CITES BY TOPIC:  consent

PDF Requirement for Consent, Form #05.003 (OFFSITE LINK) -memorandum of law


Black's Law Dictionary, Sixth Edition, p. 305:

consent.  "A concurrence of wills.  Voluntarily yielding the will to the proposition of another; acquiescence or compliance therewith.  Agreement; approval; permission; the act or result of coming into harmony or accord.  Consent is an act of reason, accompanied with deliberation, the mind weighing as in a balance the good or evil on each side.  It means voluntary agreement by a person in the possession and exercise of sufficient mental capacity to make an intelligent choice to do something proposed by another.  It supposes a physical power to act, a moral power of acting, and a serious, determined, and free use of these powers.  Consent is implied in every agreement.  It is an act unclouded by fraud, duress, or sometimes even mistake.

Willingness in fact that an act or an invasion of an interest shall take place.  Restatement, Second, Torts 10A.

As used in the law of rape "consent" means consent of the will, and submission under the influence of fear or terror cannot amount to real consent.  There must be an exercise of intelligence based on knowledge of its significance and moral quality and there must be a choice between resistance and assent.  And if a woman resists to the point where further resistance would be useless or until her resistance is overcome by force or violence, submission thereafter is not "consent".

See also Acquiescence; Age of consent; Assent; Connivance; Informed consent;" voluntary.

[Black's Law Dictionary, Sixth Edition, p. 305]


U.C.C. 2-207 Additional Terms in Acceptance or Confirmation

U.C.C. § 2-207. Additional Terms in Acceptance or Confirmation.

(1) A definite and seasonable expression of acceptance or a written confirmation which is sent within a reasonable time operates as an acceptance even though it states terms additional to or different from those offered or agreed upon, unless acceptance is expressly made conditional on assent to the additional or different terms.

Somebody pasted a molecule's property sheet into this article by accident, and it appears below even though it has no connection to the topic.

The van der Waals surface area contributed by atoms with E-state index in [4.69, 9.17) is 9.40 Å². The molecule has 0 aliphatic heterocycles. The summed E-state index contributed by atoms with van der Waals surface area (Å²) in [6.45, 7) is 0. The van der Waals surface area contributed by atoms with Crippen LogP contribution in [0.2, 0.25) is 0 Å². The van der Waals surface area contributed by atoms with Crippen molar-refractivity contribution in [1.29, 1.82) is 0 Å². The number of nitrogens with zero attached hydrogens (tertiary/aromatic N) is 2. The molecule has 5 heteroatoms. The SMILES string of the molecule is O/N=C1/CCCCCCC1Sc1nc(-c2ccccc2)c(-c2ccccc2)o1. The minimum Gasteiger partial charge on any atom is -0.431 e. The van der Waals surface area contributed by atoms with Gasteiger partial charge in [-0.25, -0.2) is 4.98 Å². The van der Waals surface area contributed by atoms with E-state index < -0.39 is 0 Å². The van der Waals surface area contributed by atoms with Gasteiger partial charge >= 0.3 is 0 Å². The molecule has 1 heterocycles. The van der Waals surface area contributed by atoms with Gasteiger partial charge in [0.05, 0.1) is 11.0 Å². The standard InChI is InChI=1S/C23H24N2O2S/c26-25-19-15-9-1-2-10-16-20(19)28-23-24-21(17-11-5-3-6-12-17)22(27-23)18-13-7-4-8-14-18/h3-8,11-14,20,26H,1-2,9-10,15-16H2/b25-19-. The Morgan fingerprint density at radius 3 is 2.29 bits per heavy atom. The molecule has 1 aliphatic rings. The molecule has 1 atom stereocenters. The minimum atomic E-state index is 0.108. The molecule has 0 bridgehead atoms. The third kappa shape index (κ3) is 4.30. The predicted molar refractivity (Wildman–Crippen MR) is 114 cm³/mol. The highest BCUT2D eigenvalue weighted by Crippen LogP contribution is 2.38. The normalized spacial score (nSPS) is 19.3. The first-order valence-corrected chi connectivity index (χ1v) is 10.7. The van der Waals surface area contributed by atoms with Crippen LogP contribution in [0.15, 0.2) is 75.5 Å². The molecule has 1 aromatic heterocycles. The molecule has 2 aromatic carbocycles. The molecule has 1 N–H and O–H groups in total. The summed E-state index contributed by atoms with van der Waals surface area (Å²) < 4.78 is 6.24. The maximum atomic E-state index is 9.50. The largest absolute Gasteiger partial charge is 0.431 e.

(2) The additional terms are to be construed as proposals for addition to the contractBetween merchantssuch terms become part of the contract unless:

  • (a) the offer expressly limits acceptance to the terms of the offer;
  • (b) they materially alter it; or
  • (c) notification of objection to them has already been given or is given within a reasonable time after notice of them is received.

(3) Conduct by both parties which recognizes the existence of a contract is sufficient to establish a contract for salealthough the writings of the parties do not otherwise establish a contract. In such case the terms of the particular contract consist of those terms on which the writings of the parties agree, together with any supplementary terms incorporated under any other provisions of this Act.


Acceptance by Conduct Contract Law, Upcounsel

Acceptance by Conduct Contract Law

It means that a party can be found by the court to be in agreement with a contract based on his or her actions, even if the contract has not been signed.3 min read

Acceptance by conduct contract law means that a party can be found by the court to be in agreement with a contract based on his or her actions, even if the contract has not been signed.

What Is a Contract?

When at least two parties voluntarily enter an agreement with one another, this constitutes a contract. This document is legally binding when:

  • One party makes an offer accepted by other parties (agreement).
  • At least one of the parties has been given consideration (something of value) from one of the other parties.
  • All parties intend it to be legally binding.
  • All parties have legal ability to consent to the contract.
  • The terms and conditions are followed.

A contract may be legally void if its terms are ambiguous and thus cannot be enforced, refer to future agreements that have not yet occurred, or are incomplete.

What Is an Offer?

In contract law, an offer is a promise to provide something specific if the other party agrees to do something specific in return. This is different from an invitation to deal, in which one party requests an offer from another party.

Statements of possible contract terms and requests for information are also not considered offers. Providing information in response to a request is not the same as entering a contract.

Offers that are not accepted by a stated deadline, revoked, for which requirements are not met, rejected, or responded to with a counter-offer are considered expired. In the case of a counter-offer, the offer must be accepted for a contract to exist.

What Is Acceptance?

Either words or conduct constitutes acceptance of an offer if it occurs in accordance with and in response to the specific terms of the offer. If the parties begin doing business together that reflects the terms and conditions established, a contract exists even if the offer was not accepted in writing. This is the case only if both parties are aware of the offer, however.

Types of acceptance include: